Support programs draw little attendance
Of the 775 ninth graders at Blair, approximately 216 are currently academically ineligible with first quarter grade point averages (GPAs) below 2.0, according to ninth grade administrator Edith Verdejo.
Because mid-year transfer students arrive with an automatic 0.0 GPA, Verdejo said the statistics may not provide a complete picture of the freshmen class.
While 70 of this year's academically ineligible freshmen are repeat ninth graders, the totals mark the second consecutive year in which over 200 freshmen finished below 2.0 after first quarter. When the class of 2011 completed first quarter last school year, 212 students were in the same position, Verdejo said.
Resource counselor Marcia Johnson said the transition from middle to high school may explain some students' academic struggles. "Coming from a small middle school to a school of 2,900 can be very difficult," Johnson said. Verdejo added that attendance and work habit problems also play into student performance. "It's a combination of those three that have caused this problem," she said.
According to Verdejo, previous initiatives like academic support and after-school tutoring have not been as helpful as administrators initially hoped due to low attendance. "The supports we have in place are very effective only if kids agree to come consistently," Verdejo said. Programs such as Academic Infusion offered by the Blair Sports Academy have been successful for students who regularly attend, but maintaining that high rate of attendance is the biggest hurdle, Verdejo said.
The administration is focusing especially on students who may not receive enough credit to move onto the next grade level, according to Principal Darryl Williams. He said that he and Verdejo have ninth grade teams in place to support students and observe work, study and behavior habits.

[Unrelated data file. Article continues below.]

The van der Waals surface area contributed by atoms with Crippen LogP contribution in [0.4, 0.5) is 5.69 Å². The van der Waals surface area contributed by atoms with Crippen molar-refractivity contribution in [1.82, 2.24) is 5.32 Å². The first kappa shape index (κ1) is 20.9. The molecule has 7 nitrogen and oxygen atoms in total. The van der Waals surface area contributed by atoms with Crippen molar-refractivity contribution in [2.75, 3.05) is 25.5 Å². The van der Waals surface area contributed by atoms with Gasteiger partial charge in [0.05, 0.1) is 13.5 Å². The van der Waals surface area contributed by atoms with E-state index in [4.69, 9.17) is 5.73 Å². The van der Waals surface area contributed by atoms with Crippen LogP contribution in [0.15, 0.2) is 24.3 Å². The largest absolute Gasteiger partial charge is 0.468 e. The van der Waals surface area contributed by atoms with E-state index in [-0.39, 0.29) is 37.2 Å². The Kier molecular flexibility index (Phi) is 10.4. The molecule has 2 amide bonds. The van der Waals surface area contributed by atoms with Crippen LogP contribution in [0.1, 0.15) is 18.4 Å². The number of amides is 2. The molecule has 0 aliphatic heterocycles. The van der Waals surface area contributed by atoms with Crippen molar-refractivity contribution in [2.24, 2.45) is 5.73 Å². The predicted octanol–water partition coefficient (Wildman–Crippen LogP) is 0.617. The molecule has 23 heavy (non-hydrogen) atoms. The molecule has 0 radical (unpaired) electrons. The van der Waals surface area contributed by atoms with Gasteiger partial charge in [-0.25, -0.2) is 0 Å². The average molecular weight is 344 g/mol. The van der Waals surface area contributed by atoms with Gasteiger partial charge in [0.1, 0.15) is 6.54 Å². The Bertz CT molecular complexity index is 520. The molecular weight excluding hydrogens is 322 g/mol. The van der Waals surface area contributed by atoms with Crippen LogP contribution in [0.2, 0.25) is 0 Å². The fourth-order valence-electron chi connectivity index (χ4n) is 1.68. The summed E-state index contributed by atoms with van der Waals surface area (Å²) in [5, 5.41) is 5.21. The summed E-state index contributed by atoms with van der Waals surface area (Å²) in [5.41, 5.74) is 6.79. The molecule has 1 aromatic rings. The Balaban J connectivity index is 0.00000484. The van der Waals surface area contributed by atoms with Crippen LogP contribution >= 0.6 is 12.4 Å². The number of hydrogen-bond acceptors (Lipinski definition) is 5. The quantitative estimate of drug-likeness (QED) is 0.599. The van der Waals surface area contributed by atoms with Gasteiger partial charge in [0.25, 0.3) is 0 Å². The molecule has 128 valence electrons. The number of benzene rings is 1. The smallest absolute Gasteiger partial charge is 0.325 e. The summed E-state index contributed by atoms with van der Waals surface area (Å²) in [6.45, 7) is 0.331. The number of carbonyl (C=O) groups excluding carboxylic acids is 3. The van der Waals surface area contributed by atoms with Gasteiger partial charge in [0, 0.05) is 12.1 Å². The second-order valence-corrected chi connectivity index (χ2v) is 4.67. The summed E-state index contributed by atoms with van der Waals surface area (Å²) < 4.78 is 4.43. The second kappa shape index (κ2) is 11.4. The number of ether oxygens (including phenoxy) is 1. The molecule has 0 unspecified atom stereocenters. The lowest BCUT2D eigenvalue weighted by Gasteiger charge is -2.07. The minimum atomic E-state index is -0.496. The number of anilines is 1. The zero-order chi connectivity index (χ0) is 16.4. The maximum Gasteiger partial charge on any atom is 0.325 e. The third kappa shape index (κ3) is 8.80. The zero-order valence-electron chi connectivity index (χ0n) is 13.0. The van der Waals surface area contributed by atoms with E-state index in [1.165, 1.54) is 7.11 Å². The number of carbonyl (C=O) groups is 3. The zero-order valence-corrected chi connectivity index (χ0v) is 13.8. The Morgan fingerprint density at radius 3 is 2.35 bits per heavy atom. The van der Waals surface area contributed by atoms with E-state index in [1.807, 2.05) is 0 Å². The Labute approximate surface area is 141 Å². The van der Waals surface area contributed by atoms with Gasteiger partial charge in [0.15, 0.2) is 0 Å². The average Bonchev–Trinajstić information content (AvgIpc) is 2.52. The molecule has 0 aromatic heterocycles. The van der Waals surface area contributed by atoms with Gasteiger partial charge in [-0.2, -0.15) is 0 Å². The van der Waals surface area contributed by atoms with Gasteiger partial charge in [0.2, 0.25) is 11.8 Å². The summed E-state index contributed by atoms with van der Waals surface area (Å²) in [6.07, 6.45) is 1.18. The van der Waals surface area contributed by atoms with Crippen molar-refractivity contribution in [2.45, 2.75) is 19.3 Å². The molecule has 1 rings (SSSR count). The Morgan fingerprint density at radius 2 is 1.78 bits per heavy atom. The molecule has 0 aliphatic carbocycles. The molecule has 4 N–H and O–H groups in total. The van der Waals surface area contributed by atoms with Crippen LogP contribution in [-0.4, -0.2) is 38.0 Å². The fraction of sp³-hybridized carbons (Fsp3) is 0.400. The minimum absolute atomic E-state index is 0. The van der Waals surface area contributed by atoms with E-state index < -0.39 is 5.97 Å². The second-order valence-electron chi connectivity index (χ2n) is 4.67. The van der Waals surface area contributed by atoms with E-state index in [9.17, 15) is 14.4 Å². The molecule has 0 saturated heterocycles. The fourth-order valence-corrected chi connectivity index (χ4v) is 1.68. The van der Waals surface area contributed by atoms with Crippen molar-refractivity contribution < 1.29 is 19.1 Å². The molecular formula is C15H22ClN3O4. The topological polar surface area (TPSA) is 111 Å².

Williams and Verdejo also held a meeting for parents of ineligible students in the Student Activity Center on Nov. 20. Blair administrators discussed differences between middle and high school, explained basic concepts of GPA and credits and stressed the importance of student responsibility. "When kids get to high school, parents tend to start being hands off," Verdejo said. "But instead they need to realize how important high school is and encourage their children to do the best they can."
Verdejo also plans to hold meetings with all 216 freshmen soon. Upperclassmen who were once in similar situations will be invited to speak to at-risk freshmen about the importance of good grades and active participation in tutoring programs. "Many of these kids are living day-to-day and do not realize how this will really affect them in two or three years," Verdejo said.
Johnson believes that students' personal accountability will rise as they become acclimated to Blair. "The most I can say is that the number of honor roll students increases from ninth to twelfth grade," she said. "And this is just because students are adapting more as they move on through high school."
The number of freshmen with a 3.0 GPA or higher also warrants recognition, Verdejo said. "We have 356 ninth graders with a 3.0 or higher but we always tend to focus more on kids who are unsuccessful," she said. Out of those students, 292 made honor roll with a GPA of at least 3.25.
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